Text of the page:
May 15, 2015
When raising money for your startup, the narrative matters. That’s advice many VCs have given, including Mark Suster from Upfront Ventures. He recently wrote about the power of narrative in his blog, especially for companies looking to be the next “unicorn.”
Most investors, as well as customers, remember the story behind the company.
“Narratives matter. Narratives are memorable. I’m not talking about raising money at a billion dollars. I’m talking about making your company memorable by describing it with a narrative that people will later remember,” wrote Suster.
Suster goes on to say that showing your features and recent performance “lacks context and won’t be memorable.” Instead, your business needs to be cast in a story that puts it into perspective.
How can founders nail their narratives, and include them in their pitch? Here are a few tips:
1. Develop Your Why
You can start by talking about why you are so passionate about this issue. People are more likely to understand and even relate to your business once they understand your personal motives. Suster’s advice is to understand, why is your market broken? Why is your solution 10 times better? Why are you the unique person to solve this problem? Why is it a really big market? Why is it ready for disruption? Why is now the right time?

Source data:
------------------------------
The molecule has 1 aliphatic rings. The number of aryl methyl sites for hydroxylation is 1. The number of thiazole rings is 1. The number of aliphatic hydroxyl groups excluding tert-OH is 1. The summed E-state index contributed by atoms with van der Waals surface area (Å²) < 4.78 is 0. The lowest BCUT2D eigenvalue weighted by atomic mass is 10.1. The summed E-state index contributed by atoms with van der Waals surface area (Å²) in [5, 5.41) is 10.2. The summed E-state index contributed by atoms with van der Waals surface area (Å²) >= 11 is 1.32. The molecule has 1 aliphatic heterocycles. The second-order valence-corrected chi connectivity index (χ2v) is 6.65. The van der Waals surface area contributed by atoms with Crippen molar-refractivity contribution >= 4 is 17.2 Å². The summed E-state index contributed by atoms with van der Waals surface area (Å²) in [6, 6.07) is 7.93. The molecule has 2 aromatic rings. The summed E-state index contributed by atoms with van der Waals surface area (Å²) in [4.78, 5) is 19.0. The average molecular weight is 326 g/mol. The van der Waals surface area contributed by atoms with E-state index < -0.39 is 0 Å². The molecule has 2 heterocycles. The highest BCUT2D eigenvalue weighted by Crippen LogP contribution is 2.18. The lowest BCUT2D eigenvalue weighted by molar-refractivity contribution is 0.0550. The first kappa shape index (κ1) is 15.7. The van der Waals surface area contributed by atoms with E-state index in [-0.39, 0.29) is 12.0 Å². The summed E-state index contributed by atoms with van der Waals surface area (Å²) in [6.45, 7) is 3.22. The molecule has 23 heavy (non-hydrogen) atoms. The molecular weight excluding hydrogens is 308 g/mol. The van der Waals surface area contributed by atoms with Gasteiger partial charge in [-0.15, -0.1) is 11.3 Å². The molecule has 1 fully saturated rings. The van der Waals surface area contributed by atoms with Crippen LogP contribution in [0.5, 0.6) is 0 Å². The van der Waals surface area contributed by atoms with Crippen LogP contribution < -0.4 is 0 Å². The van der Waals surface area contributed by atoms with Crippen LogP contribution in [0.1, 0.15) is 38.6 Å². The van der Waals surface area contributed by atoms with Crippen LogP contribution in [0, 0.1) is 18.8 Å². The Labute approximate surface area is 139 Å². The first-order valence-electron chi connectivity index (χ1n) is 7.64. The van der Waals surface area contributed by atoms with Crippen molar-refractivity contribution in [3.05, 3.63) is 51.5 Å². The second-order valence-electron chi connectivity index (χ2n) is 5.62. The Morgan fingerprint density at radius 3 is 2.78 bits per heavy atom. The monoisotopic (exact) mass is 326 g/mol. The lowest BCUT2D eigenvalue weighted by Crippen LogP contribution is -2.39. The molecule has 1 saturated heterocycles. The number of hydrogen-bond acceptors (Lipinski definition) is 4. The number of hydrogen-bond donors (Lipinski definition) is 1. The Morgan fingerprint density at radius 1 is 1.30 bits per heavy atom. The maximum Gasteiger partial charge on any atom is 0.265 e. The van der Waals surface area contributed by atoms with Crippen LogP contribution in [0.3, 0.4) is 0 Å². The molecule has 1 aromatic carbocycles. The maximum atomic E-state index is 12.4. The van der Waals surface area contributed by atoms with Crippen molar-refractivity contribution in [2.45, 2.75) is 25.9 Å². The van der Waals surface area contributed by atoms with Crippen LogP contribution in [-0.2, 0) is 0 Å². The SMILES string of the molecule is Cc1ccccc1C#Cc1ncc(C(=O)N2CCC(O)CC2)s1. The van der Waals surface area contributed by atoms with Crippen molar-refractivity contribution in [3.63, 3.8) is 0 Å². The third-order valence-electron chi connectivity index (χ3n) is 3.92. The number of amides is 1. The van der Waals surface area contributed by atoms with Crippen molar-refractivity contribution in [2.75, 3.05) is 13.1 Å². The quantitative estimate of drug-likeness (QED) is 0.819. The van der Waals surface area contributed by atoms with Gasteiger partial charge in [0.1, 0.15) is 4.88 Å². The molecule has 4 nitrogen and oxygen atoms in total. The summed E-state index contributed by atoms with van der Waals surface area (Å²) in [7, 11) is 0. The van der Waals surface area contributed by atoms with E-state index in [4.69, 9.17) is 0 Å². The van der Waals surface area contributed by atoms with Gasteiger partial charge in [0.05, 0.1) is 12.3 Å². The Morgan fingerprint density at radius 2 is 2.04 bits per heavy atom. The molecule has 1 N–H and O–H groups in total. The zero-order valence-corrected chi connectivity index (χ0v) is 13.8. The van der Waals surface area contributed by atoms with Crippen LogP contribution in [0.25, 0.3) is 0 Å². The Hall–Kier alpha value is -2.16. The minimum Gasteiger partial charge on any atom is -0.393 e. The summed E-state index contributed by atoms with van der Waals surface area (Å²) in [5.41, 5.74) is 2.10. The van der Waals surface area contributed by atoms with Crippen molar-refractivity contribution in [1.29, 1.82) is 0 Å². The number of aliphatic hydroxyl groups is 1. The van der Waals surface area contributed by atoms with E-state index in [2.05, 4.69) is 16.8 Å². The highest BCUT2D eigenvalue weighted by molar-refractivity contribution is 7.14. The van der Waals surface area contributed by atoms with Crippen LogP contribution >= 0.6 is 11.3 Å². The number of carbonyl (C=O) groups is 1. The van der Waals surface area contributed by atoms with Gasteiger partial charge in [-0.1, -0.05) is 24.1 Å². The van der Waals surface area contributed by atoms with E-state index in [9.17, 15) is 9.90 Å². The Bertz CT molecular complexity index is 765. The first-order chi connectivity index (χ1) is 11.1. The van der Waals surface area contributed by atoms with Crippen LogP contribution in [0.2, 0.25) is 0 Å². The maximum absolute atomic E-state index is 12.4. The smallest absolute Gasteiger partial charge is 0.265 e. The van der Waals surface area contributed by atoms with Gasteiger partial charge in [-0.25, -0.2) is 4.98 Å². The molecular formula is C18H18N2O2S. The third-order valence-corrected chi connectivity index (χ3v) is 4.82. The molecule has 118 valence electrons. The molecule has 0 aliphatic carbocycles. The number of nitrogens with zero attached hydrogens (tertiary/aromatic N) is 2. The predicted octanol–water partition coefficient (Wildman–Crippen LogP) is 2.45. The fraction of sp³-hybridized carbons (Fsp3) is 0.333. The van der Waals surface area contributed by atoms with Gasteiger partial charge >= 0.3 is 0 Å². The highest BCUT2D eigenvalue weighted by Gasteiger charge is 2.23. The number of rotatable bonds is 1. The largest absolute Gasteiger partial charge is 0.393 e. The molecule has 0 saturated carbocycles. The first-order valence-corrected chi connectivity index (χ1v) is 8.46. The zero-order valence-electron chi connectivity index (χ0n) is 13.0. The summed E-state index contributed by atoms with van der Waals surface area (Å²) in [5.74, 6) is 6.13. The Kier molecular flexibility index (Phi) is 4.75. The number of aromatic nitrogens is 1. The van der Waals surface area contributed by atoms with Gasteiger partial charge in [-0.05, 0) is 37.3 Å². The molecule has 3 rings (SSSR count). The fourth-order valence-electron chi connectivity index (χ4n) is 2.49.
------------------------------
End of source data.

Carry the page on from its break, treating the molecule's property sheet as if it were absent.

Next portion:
2. Get Feedback From Your Team
Your narrative guides both major executive decisions and the day-to-day grind. In order for you to create a well-rounded point of view of your story, talk to your team and get some input. Ask them why they like to work for your company and what motivates them. You are more likely to create a better story using other perspectives.
3. Make it Human
“I try to remind people that raising money is about building rapport and you can’t build rapport wading through 60 pages of charts or showing 45 product features,” said Suster.
When creating your story, focus on how your products or services touch the lives of actual people. Make sure to be specific enough to be believable and universal enough to be relevant.
Read Suster’s “The Most Important Advice I could Give You About Unicorns” here.
Image Credit: Flickr/Jim Pennucci
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